One of my pet peeves is the constant referrals to time that speakers make. As a rule of thumb, I advocate that the only person in the room who should know about time is the speaker. I frequently hear things like, “Well, I’ve only got a few minutes left…” or “since I’m short on time…“. I’ve seen speakers take two minutes to explain why they’re short on time. I’d rather have two minutes of content. And then just end. I don’t need to know if you’re running behind or ahead. Just give me the content that means something to me and quit. I don’t need to be notified of your selfish problems.The flip side is that in a keynote situation, every basically knows what the schedule is and when the deadline starts to loom, people get fidgety. In an ideal world (and message), they are so glued to what is being said it would come as a surprise that the time is winding down. I don’t typically live in an ideal world and bet you don’t, either. So what to do?I heard a speaker last week use one of those hip pocket phrases that I thought was creative. While his entry into it was not what I espouse (something along the lines of “As I begin to close…“), it was as if he read my mind (he had no idea who I was or that I was even in the audience, which numbered thousands) and immediately said “You should probably know that I close gradually — I’ve still got a lot to say…” It garnered a laugh, made the audience aware that he was aware, but also avoided the bane of the speaker — an audience that has checked out. While I’d prefer speakers to not even talk about time, it was a nice recovery and way to let folks know that a little more attention was necessary and expected.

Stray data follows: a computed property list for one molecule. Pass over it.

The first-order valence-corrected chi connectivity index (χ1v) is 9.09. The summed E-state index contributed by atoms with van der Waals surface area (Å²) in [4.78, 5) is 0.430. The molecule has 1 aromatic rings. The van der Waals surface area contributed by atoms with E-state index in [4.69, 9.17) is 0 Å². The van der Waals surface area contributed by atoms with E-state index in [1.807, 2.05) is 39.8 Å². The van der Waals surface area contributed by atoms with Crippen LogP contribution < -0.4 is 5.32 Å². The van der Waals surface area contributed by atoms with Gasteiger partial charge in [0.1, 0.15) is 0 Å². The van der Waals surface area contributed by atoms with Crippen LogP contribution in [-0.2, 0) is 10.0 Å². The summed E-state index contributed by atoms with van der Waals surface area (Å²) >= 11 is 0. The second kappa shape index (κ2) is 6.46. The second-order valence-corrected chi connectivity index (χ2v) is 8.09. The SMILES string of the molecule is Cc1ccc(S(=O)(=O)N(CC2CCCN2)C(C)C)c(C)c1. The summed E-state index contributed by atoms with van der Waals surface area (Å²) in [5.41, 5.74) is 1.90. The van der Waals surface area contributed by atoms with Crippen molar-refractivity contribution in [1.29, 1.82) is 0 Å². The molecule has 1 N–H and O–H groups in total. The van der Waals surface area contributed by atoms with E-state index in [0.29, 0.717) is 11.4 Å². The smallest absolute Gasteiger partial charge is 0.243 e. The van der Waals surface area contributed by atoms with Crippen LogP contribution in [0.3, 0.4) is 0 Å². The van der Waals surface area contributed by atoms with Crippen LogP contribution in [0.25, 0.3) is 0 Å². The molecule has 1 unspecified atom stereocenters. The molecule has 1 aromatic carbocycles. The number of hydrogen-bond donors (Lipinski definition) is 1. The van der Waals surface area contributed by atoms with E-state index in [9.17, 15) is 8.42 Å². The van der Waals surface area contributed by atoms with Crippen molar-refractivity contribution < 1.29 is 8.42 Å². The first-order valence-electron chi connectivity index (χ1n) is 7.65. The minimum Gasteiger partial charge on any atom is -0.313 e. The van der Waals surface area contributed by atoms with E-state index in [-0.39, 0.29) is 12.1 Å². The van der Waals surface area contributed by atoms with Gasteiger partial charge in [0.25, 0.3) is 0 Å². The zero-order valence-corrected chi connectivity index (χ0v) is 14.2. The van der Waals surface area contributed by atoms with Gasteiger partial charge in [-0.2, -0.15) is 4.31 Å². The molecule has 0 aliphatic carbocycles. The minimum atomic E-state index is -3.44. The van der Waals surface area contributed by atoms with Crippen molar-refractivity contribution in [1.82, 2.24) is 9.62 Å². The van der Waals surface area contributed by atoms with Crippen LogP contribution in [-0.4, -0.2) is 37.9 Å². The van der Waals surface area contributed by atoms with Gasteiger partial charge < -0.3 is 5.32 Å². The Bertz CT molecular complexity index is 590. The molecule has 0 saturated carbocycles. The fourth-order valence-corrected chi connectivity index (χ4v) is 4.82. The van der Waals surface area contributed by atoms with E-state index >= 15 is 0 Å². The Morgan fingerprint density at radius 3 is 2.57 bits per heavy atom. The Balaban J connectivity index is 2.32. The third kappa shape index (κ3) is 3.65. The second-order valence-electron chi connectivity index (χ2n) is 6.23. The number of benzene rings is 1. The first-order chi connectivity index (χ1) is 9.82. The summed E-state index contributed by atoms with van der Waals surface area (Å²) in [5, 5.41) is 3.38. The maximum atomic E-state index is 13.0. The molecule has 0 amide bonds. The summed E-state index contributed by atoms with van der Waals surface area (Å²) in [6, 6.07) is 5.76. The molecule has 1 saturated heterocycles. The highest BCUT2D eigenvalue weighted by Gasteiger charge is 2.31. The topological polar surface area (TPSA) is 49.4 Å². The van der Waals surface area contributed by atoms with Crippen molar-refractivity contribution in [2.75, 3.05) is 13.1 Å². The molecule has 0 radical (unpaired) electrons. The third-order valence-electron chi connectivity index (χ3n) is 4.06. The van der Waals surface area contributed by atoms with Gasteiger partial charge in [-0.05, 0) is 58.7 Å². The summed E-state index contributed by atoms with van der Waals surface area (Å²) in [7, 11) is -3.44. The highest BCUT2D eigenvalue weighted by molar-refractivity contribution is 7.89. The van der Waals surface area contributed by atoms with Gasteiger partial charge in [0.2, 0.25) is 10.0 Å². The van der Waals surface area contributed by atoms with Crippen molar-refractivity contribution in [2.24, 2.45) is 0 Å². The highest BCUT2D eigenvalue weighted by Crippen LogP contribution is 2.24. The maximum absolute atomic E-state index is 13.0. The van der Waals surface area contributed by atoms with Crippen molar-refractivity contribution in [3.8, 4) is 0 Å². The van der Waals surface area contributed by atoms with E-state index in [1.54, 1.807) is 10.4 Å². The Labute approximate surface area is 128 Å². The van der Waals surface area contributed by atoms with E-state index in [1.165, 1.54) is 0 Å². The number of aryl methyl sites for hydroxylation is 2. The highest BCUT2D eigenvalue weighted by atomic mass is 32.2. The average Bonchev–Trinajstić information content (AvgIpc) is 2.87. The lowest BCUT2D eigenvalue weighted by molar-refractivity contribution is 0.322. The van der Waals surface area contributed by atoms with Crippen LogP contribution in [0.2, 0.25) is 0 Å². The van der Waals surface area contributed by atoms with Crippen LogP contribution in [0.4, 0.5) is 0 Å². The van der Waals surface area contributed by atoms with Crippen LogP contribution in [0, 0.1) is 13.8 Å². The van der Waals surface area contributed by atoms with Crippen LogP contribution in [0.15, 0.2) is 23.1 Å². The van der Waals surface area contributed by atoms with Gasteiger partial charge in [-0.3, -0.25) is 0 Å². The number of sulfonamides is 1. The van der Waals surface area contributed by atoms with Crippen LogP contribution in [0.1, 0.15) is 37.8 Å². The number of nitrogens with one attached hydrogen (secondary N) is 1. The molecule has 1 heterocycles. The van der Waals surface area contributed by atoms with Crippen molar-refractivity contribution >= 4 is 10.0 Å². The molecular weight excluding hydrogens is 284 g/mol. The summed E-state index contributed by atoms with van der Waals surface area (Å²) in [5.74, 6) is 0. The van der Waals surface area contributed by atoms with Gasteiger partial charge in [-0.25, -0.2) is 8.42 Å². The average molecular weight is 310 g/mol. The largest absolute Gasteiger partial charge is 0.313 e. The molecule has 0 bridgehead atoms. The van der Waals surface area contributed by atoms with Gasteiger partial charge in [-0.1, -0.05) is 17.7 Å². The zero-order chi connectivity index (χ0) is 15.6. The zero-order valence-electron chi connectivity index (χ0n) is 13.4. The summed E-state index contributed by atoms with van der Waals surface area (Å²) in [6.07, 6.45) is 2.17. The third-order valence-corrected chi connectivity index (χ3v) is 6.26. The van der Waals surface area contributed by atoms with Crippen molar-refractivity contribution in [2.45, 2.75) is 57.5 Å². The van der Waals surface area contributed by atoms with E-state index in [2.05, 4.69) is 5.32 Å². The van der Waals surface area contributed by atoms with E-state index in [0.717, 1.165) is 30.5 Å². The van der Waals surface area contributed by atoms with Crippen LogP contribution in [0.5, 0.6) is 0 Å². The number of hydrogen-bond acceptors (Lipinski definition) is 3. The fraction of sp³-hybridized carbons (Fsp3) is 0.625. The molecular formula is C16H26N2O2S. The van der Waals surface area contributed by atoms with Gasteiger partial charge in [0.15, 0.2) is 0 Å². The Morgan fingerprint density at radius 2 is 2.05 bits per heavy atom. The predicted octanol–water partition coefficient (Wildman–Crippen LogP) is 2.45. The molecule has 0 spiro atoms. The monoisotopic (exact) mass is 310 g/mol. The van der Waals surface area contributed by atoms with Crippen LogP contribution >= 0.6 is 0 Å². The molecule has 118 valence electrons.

Don’t pre-announce the ending — as soon as you do, you’ve ended for all intents and purposes.